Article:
For a quarter-century, David Harber has been creating striking sundials, sculptures, and water features, gaining wide recognition and an international clientele. None of this seemed likely when he began. “It started with a sort of obsession, a passion for armillary spheres,” he recalls. “I saw one for the first time—a badly made one—and by the end of the day, I’d bought a book on how to make sundials, got some metal, and found an ideal example in the Museum of the History of Science in Oxford.”
In retrospect, most of his past pursuits had prepared him for this one: crafting form and structure while working as a potter and a thatcher, learning to cut and weld metal while converting a 160-foot steel barge into a performing arts venue (then spending 10 years plying Europe’s waterways with this Felliniesque floating theater). Less obvious, but equally relevant, was his experience teaching rock climbing, which led to a job on an expedition in Patagonia as a mountaineering cameraman—but then that proved he could leap into an abyss. “I wasn’t a mountaineer and was a very bad cameraman,” Harber admits, “just as I knew nothing about boats or theater when I bought the barge.”
Fortune may indeed favor the brave. When he made his first armillary sphere, Harber recalls, “I was down to my last £30, not a good place to be with a 2-year-old daughter.” Happily, he sold the piece at an art fair to actor Jeremy Irons, “and I was up and running,” he says. Years later, Harber learned that his compulsion to create the sphere had ancestral roots—he’s a direct descendant of famed Elizabethan mathematician John Blagrave, who lived just a few miles from the sculptor’s Oxfordshire studio and workshop. An ancient device that tracked celestial events, the armillary sphere “was the computer of its day, the epitome of man’s understanding of the heavens,” Harber explains. The one he produced from an unrealized design by Blagrave is a prized possession—a true family heirloom.
Clients can specify a version of an existing sculpture or commission a bespoke one, choosing the size, materials, and finish. “We use materials that last,” he says. “We expect these pieces to hold up for hundreds of years.” Harber’s 30- person team—including metalworkers, pattern makers, engravers, etchers, and waterworks and lighting technicians— allows him to tackle large, one-off sculptures, such as the enormous pendulum in the Jeddah, Saudi Arabia, airport that continuously marks the time. “It links heaven and earth and embodies Jeddah as the main gateway to Mecca,” he says. In another instance, designs for a simple millennial sundial morphed into a monumental installation over the course of a two-hour pub lunch. The result was a circle of massive standing stones echoing Stonehenge.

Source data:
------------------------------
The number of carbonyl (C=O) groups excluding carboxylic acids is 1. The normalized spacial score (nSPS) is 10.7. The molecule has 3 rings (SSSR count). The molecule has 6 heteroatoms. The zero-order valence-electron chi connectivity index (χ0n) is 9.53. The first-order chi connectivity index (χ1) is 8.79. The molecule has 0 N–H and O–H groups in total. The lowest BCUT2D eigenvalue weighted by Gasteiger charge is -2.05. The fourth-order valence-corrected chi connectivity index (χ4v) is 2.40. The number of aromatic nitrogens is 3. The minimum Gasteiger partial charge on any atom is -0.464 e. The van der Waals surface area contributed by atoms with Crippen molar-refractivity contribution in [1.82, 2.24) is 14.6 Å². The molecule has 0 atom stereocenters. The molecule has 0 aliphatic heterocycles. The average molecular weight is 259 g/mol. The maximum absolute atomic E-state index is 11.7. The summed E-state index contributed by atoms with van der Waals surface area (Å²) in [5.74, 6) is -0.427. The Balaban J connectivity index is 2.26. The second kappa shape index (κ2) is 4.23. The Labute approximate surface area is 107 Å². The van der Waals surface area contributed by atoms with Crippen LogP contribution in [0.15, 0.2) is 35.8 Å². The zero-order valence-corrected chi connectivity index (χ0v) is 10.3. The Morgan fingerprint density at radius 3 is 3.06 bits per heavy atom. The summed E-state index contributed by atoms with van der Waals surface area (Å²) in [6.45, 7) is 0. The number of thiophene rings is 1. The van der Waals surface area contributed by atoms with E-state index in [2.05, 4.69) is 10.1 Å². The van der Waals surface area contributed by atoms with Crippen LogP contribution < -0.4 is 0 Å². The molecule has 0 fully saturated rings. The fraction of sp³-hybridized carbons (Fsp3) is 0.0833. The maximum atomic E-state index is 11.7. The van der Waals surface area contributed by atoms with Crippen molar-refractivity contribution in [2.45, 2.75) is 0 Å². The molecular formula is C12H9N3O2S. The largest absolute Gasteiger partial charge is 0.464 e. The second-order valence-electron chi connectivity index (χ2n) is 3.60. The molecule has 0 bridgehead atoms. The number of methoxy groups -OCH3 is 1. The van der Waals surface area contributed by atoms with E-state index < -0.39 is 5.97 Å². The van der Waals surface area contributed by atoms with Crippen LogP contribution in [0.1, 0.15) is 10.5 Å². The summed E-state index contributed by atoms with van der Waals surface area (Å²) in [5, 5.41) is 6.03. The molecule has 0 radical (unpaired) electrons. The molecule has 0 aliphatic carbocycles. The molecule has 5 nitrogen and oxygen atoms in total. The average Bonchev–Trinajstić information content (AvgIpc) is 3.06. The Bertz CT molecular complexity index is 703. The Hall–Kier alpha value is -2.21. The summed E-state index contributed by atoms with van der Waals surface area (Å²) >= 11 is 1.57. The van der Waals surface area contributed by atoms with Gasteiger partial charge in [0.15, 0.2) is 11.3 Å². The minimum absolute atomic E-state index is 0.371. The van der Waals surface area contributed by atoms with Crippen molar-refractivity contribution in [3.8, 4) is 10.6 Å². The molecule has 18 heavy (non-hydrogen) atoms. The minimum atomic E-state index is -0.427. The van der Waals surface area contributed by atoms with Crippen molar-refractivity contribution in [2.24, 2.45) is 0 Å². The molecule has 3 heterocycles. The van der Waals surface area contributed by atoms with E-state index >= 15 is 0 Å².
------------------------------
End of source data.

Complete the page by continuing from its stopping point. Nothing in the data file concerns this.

Any of Harber’s work can be personalized with an engraved inscription— names, dates, commemorative words, or sentiments like the phrase on one of his garden sculptures: “All the flowers of all the tomorrows are in the seeds of today.” A sundial or armillary sphere may include an arrow showing direction and distance to a place of importance, such as, for one English client, his native village in India. Works can also be oriented so the sun marks milestones, from equinoxes to anniversaries.
At the hyper-competitive Chelsea Flower Show, Harber’s installations have repeatedly won Best in Show awards. His work can be found in private gardens, public spaces, and corporate settings all over the globe. “Forty percent of our work goes overseas, much of it to America,” he says. Today the sculptor is excited about the power of the computer to create intricate patterns and the way LEDs allow for playing with color, reflection, and shadow in new ways. What counts most, he adds, is whether a work meets the client’s needs: “It could be a simple armillary sphere that someone saved years for. That’s as satisfying for me as a 20-ton sculpture for a marina in Singapore.”
Studio visitors are welcome by appointment. See davidharber.com.
By Jeff Book